Journal Article

Prevalence of Vancomycin-Resistant Enterococci Among Children with End-Stage Renal Failure

Heike von Baum, Joachim Schehl, Heinrich K. Geiss and Franz Schaefer

in Clinical Infectious Diseases

Published on behalf of Infectious Diseases Society of America

Volume 29, issue 4, pages 912-916
Published in print August 1999 | ISSN: 1058-4838
Published online August 1999 | e-ISSN: 1537-6591 | DOI: http://dx.doi.org/10.1086/520455
Prevalence of Vancomycin-Resistant Enterococci Among Children with End-Stage Renal Failure

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To evaluate the prevalence of colonization with vancomycin-resistant enterococcus (VRE) in end-stage renal failure (ESRF), we screened the intestinal flora from 338 pediatric ESRF patients treated in 13 pediatric nephrology units in mid-Europe. Eighty-one patients were undergoing hemodialysis, 66 were undergoing chronic peritoneal dialysis, and 191 were transplant recipients. A total of 363 enterococcal strains were recovered from 232 patients. Twenty-seven enterococcal strains from 24 patients (7.1%) had reduced susceptibility to vancomycin (minimal inhibitory concentration [MIC], >4 μg/mL). Although two patients (0.6%) carried enterococci with high-level resistance to vancomycin (MIC, >32 μg/mL; i.e., VRE), strains of enterococcus with reduced susceptibility to vancomycin (ERSV) were recovered from the other 22 subjects. Past use of vancomycin (P = .05) and tacrolimus therapy (P = .011) were independent risk factors for ERSV or VRE carriage. Enterococcal infections occurred with a similar frequency among enterococcal carriers and noncarriers; no infections with VRE or ERSV were reported. In conclusion, the prevalence of ERSV carriage and the rate of VRE colonization among mid-European children and adolescents with ESRF currently are moderate and low, respectively.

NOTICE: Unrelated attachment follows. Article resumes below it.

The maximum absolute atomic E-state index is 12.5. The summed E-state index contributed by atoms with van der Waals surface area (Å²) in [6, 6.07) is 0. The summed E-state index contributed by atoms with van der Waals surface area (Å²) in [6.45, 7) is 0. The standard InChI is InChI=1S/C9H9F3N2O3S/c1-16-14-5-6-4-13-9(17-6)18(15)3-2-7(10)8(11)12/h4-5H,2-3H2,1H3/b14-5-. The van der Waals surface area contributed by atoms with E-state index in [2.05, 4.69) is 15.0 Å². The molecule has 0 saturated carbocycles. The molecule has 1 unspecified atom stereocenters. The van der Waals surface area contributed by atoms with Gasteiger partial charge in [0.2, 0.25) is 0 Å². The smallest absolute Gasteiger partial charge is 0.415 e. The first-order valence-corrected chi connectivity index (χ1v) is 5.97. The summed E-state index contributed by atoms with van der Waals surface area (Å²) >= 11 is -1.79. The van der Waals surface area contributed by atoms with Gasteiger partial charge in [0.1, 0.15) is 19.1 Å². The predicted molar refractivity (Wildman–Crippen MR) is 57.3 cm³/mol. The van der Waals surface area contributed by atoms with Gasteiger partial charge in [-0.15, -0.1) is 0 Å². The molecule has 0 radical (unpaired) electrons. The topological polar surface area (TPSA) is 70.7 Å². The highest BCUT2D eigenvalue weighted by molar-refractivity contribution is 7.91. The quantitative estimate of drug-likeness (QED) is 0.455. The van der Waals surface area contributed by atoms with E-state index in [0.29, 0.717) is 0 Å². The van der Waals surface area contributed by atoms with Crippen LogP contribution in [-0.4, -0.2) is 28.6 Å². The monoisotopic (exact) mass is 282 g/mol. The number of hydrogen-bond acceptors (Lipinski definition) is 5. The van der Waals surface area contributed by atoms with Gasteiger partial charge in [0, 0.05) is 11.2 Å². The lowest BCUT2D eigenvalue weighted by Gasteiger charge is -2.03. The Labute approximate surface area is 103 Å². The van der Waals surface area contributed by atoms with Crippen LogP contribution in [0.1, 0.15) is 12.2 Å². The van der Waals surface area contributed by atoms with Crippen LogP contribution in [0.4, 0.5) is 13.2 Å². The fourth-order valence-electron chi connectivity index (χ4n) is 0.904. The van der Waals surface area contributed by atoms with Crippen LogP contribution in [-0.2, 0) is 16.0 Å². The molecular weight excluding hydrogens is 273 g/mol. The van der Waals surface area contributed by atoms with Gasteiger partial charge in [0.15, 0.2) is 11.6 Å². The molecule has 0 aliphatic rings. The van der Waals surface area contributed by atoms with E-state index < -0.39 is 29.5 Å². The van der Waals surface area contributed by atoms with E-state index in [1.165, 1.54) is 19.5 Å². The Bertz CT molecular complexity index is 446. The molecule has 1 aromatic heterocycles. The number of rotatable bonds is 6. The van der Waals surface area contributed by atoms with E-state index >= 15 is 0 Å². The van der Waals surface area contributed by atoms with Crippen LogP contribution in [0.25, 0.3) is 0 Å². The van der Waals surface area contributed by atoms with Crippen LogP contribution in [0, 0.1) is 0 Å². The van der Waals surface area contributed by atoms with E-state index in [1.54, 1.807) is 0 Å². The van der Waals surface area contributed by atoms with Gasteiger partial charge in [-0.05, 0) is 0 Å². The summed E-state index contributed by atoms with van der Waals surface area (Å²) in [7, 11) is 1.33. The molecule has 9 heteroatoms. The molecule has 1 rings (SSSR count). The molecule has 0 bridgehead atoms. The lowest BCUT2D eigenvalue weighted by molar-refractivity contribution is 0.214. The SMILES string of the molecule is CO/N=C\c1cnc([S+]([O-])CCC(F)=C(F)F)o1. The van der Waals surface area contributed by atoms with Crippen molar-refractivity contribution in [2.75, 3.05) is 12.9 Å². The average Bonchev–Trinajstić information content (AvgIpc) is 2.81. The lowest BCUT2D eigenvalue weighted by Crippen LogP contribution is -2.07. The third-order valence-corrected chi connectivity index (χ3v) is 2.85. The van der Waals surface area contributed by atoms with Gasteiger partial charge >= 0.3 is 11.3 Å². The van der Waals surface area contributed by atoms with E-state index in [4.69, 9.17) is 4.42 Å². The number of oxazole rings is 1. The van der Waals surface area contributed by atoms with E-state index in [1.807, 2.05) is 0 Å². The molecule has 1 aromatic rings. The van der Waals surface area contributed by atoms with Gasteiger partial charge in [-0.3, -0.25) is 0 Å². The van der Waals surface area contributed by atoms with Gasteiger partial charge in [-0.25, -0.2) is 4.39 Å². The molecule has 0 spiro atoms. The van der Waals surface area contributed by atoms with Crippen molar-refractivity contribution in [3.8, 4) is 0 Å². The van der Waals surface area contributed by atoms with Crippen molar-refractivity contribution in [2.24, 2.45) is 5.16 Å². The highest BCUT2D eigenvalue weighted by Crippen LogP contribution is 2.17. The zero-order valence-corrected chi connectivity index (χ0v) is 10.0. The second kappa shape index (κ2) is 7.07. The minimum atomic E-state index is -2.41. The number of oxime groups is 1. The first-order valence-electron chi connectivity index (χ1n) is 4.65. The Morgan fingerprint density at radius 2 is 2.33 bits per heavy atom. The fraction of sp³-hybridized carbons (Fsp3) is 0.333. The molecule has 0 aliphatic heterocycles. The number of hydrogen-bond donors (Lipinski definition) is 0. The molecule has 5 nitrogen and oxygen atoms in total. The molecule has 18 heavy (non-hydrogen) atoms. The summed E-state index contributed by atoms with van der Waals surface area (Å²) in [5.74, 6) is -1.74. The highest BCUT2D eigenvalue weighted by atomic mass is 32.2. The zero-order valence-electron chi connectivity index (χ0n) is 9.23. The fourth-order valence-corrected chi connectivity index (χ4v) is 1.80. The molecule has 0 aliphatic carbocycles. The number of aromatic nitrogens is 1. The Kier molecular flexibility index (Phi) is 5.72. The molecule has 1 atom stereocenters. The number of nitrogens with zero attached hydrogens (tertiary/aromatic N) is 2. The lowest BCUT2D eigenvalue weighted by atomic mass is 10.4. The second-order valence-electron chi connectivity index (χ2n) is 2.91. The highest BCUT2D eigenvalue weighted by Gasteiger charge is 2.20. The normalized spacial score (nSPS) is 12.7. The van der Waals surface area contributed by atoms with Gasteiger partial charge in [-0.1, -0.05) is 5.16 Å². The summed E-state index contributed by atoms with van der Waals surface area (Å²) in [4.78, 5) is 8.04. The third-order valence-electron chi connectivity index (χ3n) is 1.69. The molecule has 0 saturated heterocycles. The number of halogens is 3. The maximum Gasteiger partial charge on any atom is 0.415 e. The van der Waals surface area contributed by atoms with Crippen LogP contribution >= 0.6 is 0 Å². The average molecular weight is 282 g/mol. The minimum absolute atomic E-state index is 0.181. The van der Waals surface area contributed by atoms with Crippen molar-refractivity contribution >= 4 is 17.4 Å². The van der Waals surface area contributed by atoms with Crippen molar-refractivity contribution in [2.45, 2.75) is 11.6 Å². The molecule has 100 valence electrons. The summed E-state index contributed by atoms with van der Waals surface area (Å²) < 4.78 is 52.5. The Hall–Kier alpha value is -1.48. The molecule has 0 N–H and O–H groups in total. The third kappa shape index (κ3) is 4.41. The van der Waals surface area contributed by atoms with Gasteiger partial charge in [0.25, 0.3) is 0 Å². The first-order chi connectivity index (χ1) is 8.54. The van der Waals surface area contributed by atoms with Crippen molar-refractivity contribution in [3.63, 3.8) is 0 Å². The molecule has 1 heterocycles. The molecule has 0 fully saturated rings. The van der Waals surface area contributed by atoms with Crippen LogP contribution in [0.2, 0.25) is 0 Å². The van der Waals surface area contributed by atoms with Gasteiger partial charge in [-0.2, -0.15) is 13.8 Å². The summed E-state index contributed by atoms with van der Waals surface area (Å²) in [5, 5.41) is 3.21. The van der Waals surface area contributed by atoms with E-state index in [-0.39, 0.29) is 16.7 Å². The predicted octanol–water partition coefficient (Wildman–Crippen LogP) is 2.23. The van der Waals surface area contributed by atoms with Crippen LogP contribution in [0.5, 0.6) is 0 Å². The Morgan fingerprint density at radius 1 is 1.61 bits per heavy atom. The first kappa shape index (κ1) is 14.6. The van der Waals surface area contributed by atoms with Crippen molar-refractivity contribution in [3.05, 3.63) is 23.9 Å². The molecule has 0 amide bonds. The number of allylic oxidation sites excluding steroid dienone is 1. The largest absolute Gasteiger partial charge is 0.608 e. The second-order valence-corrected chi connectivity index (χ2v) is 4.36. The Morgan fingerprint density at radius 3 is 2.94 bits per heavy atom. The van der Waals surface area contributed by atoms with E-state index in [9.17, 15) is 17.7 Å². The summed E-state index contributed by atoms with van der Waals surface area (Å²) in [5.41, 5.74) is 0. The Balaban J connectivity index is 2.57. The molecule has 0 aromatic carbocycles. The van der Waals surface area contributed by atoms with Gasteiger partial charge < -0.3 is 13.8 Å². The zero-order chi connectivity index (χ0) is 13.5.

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Subjects: Infectious Diseases ; Immunology ; Public Health and Epidemiology ; Microbiology

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